As appeared in www.saag.org
The Party and State controlled Chinese language media, both print and electronic, in the People’s Republic of China (PRC), have started commenting on the forthcoming visit of President Hu Jintao to India. Unlike the PRC’s international press in English, which has so far been factual while reporting on the scheduled visit, the domestic despatches have carried certain candid observations, which assume significance from the points of view of analysts both in and outside the host government. Notable from India ’s point of view has been the broad indications in the despatches of the prevailing cautious optimism of the Chinese side concerning the visit. On the other hand, New Delhi may have to examine carefully the implications of a heavy anti-India bias noticed in few recent ‘online’ assessments, made in general with no connection to the visit. The viewpoints contained in the recent Chinese language despatches have been summarised as below
“Both India and China are yet to reach a complete consensus on the disputed territory in East and West; the focal point of the border dispute is the Tawang region, the birth place of Fifth Dalai Lama, which for India, is of strategic, religious and political importance. It is not easy therefore for India to make a compromise on Tawang. A solution to Sino-Indian border dispute involves three basic factors – establishment of mutual political and security trust, realisation of political will on the part of both the leaderships and people to people contact and understanding. These factors do not exist now and as such, a border solution may take considerably a long time”. (Professor Fu Xiaoqiang, China Institute for Contemporary International relations, a think tank affiliated to the PRC’s Ministry of State Security, www. chinareviewnews.com, November 12, 2006).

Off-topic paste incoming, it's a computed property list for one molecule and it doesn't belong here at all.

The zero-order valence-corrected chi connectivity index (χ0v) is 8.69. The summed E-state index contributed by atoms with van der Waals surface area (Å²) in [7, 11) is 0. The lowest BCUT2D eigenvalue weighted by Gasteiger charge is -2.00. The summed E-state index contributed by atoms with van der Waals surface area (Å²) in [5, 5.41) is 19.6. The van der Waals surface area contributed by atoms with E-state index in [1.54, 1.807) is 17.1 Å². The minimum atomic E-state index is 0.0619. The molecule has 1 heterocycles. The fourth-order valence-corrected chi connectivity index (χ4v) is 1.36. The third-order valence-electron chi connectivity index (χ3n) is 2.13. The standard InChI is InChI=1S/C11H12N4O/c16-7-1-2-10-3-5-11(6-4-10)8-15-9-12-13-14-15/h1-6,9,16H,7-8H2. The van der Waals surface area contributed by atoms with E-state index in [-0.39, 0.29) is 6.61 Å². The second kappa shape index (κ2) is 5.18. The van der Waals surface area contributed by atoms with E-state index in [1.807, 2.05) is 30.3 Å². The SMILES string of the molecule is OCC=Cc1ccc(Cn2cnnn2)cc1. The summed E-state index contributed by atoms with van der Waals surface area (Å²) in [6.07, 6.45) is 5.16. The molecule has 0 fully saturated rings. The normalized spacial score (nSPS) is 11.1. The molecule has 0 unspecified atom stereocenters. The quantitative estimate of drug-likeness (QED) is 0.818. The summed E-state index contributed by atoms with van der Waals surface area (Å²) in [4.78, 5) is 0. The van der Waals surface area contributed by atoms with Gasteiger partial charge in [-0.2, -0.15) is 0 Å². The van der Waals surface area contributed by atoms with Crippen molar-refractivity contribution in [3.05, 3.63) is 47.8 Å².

“McMahon line was imposed by the colonialists on China . China should recover its borders, but through a negotiated settlement with India ”(signed article, www.bwl.jschina.com.cn/war_cw/india.htm, October 30, 2006).
China a security threat to India ?
“India should absolutely have no fears of threat coming from China . The PRC cannot become an obstacle to India ’s development. India ’s security concerns regarding China, though not the main current now, arise from three factors – military, economic and geopolitical. Taking the first, after the completion of Qinghai-Tibet Railway line, fears arose in India on China ’s resultant ability to move troops into Tibet . Security concerns also compelled India to impose restrictions in 2005 on Chinese companies intending to operate in India . In geo-political sense, India may think that the Railway line to Tibet would further integrate the region with the mainland, drawing India’s neighbours like Nepal and Bangladesh closer to China . India ’s security concerns have a background- the 1962 Sino-Indian conflict, holding of nuclear tests by India in 90s with ‘China threat’ as pretext and the still unsolved border issue. It cannot be expected that such concerns would disappear in a short span of time. (Signed article, July 20, 2006,news.xinhuanet.com/comments/2006-07/20/content_4860424.htm)
“ India ’s plans to set up a new naval base are meant to offset China ’s influence in the Indian Ocean and Myanmar . India , through deployment of aircraft carrier, nuclear submarines etc aim to control the Bay of Bengal . Indian Navy is looking East and New Delhi aims to convert the Indian Ocean as its ‘internal sea’ and neutralise China’s naval power”( Shijie Xinwen Bao, signed article, Sohu.com, October 30, 2006).